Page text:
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Fall 2019 Proposals to Reauthorize the Higher Education Act

Student Success Civic Engagement Policy and Advocacy Supporting the Profession Civic Learning and Democratic Engagement Public Policy Division
October 29, 2019 Teri Lyn Hinds Director of Policy Research & Advocacy

The Higher Education Act governs federal support for students and institutions. NASPA’s priorities for reauthorization of the Higher Education Act focus on protecting, preserving, and perhaps most importantly modernizing our federal student and institutional aid programs for today’s non-traditional students. 

In partnership with other members of the steering committee, NASPA supports the Today’s Student Coalition to advance policies that reflect the needs of today’s increasingly diverse students, including challenges with securing SNAP benefits or navigating the FAFSA. NASPA also supports updating key provisions relating to campus prevention programmings, such as those included in the Campus Prevention and Recovery Services for Students Act of 2019.

Recent partisan legislation has been introduced in both chambers of Congress aimed at HEA reauthorization. While neither of the bills seems likely to progress, both deserve attention as indicators for how members of Congress are directing their attention on issues of higher education.

The Student Aid Improvement Act of 2019

To move forward HEA related legislation that has bipartisan support before his announced retirement in 2020, Senator Lamar Alexander (R-TN) introduced a small package of bills in late September 2019 under the title "Student Aid Improvement Act of 2019" (SAIA). The bills included in SAIA were all variations of legislation that had been previously proposed and had bipartisan support, though in re-working them, many of the provisions that were favored by Democrats have been removed or altered. These revisions, combined with Senator Murray's opposition to moving any legislation that is not a comprehensive reauthorization of HEA, make it unlikely the SAIA will advance.

The proposals included in the SAIA would accomplish one of Senator Alexander’s signature goals: streamlining and simplifying the Free Application for Federal Student Aid (FAFSA), along with the creation of a new Student Aid Index formula that would allow for the calculation of negative adjusted available index amount for low-income families. The bill would also require the Department of Education to work with other federal agencies, higher education representatives, and consumers to develop standard terminology and format for student aid offer letters. Several extensions of the Pell program are also included in the bill, expanding Pell eligibility for students in short-term programs, a variant of the JOBS Act of 2019 introduced by Senator Tim Kaine (D-VA), and allowing incarcerated individuals to receive Pell Grants. Unfortunately, Senator Alexander removed provisions of the bipartisan JOBS Act that would provide necessary safeguards to protect students and taxpayers. Permanent authorization for Title III mandatory appropriations were also included in the SAIA. The bill is cost-neutral, with provisions paid for by removing the cap on income-based repayment plans and requiring all borrowers to pay 10% of their discretionary income. This change was previously supported by the Obama administration and affects high-income individuals with large amounts of debt.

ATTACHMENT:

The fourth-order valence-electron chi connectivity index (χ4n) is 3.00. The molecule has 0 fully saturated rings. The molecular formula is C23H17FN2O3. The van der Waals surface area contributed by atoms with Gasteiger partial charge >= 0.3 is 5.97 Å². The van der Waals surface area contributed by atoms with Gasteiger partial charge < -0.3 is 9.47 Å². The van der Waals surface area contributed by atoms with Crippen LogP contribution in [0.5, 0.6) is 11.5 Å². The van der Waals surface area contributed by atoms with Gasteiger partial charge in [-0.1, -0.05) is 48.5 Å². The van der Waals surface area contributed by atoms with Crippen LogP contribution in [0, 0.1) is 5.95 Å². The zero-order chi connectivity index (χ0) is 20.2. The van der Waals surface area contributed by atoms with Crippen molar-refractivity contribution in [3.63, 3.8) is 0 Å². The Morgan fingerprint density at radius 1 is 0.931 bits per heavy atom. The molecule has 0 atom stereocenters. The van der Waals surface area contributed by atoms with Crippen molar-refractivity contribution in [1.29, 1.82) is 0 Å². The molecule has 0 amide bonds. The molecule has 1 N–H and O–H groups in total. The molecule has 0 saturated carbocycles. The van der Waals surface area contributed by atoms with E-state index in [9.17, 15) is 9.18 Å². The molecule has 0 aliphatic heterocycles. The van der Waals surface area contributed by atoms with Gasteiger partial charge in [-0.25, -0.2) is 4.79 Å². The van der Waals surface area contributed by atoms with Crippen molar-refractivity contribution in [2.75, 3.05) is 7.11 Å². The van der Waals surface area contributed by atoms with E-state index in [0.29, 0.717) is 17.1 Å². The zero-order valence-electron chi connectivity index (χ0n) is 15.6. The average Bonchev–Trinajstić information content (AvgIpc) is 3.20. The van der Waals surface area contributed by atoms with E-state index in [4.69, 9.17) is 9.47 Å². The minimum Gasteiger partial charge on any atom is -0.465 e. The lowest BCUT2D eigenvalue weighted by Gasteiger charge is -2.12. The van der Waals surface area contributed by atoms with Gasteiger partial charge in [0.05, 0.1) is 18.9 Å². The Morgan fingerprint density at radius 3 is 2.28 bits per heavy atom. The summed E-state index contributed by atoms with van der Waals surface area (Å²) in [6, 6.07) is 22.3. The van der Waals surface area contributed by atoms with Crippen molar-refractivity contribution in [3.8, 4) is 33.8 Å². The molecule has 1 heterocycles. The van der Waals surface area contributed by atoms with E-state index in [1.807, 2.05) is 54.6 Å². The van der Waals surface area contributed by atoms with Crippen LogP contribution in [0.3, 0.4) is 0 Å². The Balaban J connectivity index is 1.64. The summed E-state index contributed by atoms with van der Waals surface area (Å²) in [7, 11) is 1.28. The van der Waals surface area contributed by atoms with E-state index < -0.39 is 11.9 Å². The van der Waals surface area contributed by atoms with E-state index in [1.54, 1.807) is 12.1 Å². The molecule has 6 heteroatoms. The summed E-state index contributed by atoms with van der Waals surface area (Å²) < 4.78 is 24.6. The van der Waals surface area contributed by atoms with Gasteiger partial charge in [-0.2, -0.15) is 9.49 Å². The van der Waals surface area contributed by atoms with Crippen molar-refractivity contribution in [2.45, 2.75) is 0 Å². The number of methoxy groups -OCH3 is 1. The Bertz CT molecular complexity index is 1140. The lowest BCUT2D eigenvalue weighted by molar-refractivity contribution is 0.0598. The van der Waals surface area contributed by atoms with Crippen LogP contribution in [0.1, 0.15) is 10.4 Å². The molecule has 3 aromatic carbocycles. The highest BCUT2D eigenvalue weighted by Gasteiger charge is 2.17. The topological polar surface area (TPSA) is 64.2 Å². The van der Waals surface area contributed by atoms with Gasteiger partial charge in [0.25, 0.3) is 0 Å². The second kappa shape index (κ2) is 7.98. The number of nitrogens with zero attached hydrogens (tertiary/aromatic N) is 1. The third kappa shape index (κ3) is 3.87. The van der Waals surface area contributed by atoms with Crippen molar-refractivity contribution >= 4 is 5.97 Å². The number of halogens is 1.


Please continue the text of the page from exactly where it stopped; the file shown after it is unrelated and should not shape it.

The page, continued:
College Affordability Act

On the House side, Chair of the Education and Labor Committee, Representative Bobby Scott (D-VA), introduced a partisan comprehensive reauthorization bill in mid-October, the College Affordability Act (CAA). The College Affordability Act contains many provisions that align with NASPA’s priorities, but also comes with an initial estimated $400 billion cost over 10 years and does not include an offset in the bill to cover the cost. The bill is not expected to move beyond a Committee mark-up in late October. Ranking member on the Ed and Labor Committee, Representative Virginia Foxx, may also release a partisan HEA bill, possibly in line with the PROSPER Act, later in the fall.

 

Many associations and groups, including the Center for American Progress, the National Association of Student Financial Aid Administrators (NASFAA), and the American Council on Education (ACE), have written on the CAA, covering a number of the bill’s highlights. NASPA staff have outlined those most relevant to student affairs below.